Medicaid and the Democratic War on Work

When the Centers for Medicare & Medicaid Services (CMS) announced that states could experiment with work requirements as a prerequisite for Medicaid eligibility, the Democrats denounced the policy as racist and cruel. They didn’t explain how such requirements could possibly be racist in states whose Medicaid populations are nearly 100 percent white. Nor did they say what is cruel about asking Medicaid enrollees to do something that will, according to numerous studies, improve their well-being. The science says that work will be good for their physical, psychological, and fiscal health. So, why have the Democrats declared war on work?

It certainly isn’t based on any aversion to Medicaid work requirements by the public. According to a Heritage Foundation poll published in December, 92 percent of Americans favor reasonable work requirements for all types of welfare. Nor is it due to any indication from the medical community that gainful employment will adversely affect their patients. According to a single question survey of physicians conducted in April by Merritt Hawkins, the nation’s leading physician search firm, three-quarters of American doctors favor Medicaid work requirements. Conversely, fewer than 2 out of 10 opposed a policy that asked enrollees to seek employment:

And yet there can be little doubt that the Democratic Party has somehow morphed into the anti-employment party. The evidence for this is pretty difficult to miss. The Obama era, despite a deluge of disingenuous media reports about the allegedly heroic role our erstwhile president played in “saving” the economy, was characterized by countless initiatives clearly meant to reduce employment growth to the anemic level that Obama himself called the “new normal.” A clear sign that he intended to take every action possible to render this sluggish job growth permanent was his disembowelment of Clinton-era work requirements for welfare recipients.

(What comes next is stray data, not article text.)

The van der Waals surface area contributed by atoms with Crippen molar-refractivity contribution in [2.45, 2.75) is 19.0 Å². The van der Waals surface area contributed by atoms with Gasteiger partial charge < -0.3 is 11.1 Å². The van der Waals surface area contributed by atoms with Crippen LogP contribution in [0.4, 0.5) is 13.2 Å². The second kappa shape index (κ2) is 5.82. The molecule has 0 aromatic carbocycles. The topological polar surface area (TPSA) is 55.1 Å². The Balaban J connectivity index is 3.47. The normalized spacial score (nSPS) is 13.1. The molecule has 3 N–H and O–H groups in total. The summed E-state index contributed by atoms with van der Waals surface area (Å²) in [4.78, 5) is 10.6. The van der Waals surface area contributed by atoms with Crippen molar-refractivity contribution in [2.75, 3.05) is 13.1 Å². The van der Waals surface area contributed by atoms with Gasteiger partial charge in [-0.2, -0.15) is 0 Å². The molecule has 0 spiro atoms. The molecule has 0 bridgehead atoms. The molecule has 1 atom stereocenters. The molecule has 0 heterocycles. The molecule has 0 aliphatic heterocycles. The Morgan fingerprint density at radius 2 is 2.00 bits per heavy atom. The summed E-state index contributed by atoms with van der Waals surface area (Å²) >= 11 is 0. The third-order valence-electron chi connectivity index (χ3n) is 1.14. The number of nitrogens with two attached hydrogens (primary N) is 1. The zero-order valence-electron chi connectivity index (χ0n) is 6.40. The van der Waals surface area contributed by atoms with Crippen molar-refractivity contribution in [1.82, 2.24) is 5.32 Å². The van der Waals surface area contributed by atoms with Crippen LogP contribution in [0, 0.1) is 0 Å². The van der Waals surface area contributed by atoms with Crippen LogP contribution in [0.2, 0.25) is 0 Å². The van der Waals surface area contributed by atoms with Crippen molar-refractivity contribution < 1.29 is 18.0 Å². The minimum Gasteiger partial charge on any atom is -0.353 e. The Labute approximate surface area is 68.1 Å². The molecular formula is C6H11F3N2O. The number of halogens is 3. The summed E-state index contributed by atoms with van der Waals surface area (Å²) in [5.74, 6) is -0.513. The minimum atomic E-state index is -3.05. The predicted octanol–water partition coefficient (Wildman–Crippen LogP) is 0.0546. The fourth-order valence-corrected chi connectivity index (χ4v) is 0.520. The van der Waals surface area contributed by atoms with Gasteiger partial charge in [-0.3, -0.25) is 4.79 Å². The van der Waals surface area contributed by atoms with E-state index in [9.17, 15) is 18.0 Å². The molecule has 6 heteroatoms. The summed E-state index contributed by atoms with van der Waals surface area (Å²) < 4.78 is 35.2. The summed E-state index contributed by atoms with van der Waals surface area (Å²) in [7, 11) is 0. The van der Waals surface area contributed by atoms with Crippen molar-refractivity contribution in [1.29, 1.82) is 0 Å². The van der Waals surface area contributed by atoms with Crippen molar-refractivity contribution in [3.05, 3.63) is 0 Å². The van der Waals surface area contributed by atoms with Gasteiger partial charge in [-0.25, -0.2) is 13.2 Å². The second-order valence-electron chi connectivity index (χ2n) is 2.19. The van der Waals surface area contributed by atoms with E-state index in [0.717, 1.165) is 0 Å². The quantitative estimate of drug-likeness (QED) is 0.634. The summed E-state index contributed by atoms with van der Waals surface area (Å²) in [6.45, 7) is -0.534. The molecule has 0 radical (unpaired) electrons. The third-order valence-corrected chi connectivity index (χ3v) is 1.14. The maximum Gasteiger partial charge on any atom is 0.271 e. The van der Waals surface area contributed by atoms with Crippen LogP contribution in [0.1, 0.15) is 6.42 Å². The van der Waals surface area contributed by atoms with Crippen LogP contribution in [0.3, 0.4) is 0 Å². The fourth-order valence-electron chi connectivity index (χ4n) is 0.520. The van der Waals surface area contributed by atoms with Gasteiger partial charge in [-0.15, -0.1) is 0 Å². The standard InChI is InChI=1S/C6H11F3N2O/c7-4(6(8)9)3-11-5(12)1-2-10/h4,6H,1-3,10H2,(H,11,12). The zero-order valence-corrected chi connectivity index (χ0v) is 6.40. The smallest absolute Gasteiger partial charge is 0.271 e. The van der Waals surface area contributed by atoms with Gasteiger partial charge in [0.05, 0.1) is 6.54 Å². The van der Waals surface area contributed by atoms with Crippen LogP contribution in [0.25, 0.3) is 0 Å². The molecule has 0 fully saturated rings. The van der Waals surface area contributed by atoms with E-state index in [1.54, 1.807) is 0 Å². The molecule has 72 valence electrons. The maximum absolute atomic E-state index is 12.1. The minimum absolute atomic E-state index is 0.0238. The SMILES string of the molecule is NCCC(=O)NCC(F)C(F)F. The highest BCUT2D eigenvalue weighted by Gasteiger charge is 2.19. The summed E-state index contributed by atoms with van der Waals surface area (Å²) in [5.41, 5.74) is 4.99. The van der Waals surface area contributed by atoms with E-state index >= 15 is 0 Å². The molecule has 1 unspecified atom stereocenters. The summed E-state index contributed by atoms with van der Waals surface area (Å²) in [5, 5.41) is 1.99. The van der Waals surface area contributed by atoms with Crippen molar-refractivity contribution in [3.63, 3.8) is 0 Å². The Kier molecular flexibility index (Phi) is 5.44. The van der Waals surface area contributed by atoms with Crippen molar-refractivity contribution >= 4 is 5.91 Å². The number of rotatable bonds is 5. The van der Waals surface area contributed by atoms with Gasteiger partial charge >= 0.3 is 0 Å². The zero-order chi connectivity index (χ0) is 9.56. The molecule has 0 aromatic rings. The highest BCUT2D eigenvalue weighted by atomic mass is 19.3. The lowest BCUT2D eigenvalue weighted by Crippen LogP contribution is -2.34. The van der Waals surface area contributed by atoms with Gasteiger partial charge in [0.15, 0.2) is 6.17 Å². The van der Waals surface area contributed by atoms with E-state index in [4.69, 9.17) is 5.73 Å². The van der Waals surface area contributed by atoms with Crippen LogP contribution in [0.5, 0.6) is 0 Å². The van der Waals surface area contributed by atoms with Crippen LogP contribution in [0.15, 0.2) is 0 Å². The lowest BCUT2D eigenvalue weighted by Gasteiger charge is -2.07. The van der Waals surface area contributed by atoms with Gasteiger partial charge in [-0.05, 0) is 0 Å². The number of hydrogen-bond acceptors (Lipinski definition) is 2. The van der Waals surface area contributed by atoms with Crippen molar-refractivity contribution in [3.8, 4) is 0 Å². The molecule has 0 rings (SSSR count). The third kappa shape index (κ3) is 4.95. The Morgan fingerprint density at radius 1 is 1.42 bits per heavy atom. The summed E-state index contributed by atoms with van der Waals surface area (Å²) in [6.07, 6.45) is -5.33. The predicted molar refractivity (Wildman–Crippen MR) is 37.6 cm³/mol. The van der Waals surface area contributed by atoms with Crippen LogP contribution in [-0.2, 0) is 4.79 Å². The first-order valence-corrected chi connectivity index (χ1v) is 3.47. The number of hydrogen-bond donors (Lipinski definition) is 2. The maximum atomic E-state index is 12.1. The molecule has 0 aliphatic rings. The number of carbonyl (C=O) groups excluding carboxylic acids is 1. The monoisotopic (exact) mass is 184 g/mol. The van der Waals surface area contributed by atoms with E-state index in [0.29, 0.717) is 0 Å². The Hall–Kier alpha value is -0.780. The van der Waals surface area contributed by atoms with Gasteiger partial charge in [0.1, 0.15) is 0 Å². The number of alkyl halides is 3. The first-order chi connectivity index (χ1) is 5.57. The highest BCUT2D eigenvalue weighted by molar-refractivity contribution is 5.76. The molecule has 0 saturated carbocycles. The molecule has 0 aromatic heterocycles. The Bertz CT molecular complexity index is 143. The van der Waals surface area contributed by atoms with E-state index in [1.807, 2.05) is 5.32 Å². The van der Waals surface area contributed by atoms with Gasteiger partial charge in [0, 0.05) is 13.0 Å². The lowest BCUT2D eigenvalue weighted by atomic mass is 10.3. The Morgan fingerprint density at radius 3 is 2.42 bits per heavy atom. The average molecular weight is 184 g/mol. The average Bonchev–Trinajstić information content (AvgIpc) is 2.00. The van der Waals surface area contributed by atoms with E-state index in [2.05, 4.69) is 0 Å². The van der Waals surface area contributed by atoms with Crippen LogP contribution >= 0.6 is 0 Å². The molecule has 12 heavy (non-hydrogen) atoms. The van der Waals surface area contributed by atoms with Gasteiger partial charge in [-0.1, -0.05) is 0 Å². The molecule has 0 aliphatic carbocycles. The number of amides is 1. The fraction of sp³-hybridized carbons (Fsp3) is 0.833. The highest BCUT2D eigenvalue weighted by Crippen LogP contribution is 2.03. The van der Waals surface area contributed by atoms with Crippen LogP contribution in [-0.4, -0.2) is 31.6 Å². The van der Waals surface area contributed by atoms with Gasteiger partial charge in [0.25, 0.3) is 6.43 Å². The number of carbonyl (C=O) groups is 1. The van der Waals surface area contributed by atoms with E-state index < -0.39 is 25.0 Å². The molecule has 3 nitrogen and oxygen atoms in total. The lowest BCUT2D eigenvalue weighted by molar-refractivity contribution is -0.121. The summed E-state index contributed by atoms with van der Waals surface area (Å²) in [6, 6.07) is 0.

And, in keeping with their war on work, the Democrats and the media produced the usual claims of racism and cruelty when President Trump reversed his predecessor’s anti-employment and illegal changes to the 1996 welfare reform law. Democrats claimed the term “welfare” was a dog whistle meant to evoke images of “welfare queens” and the media cranked out hysterical headlines like the following: “Trump wants to slash welfare with stricter work requirements.” All of which ignored the reality that, before Obama meddled with welfare reform, the law was an unqualified success. Six years after implementation, Heritage summed it up as follows:

[O]verall poverty, child poverty, black child poverty, poverty of single mothers, and child hunger have declined substantially. Employment of single mothers increased dramatically, and welfare rolls plummeted. The share of children living in single-mother families fell, and — more important — the share of children living in married-couple families grew, especially among black families.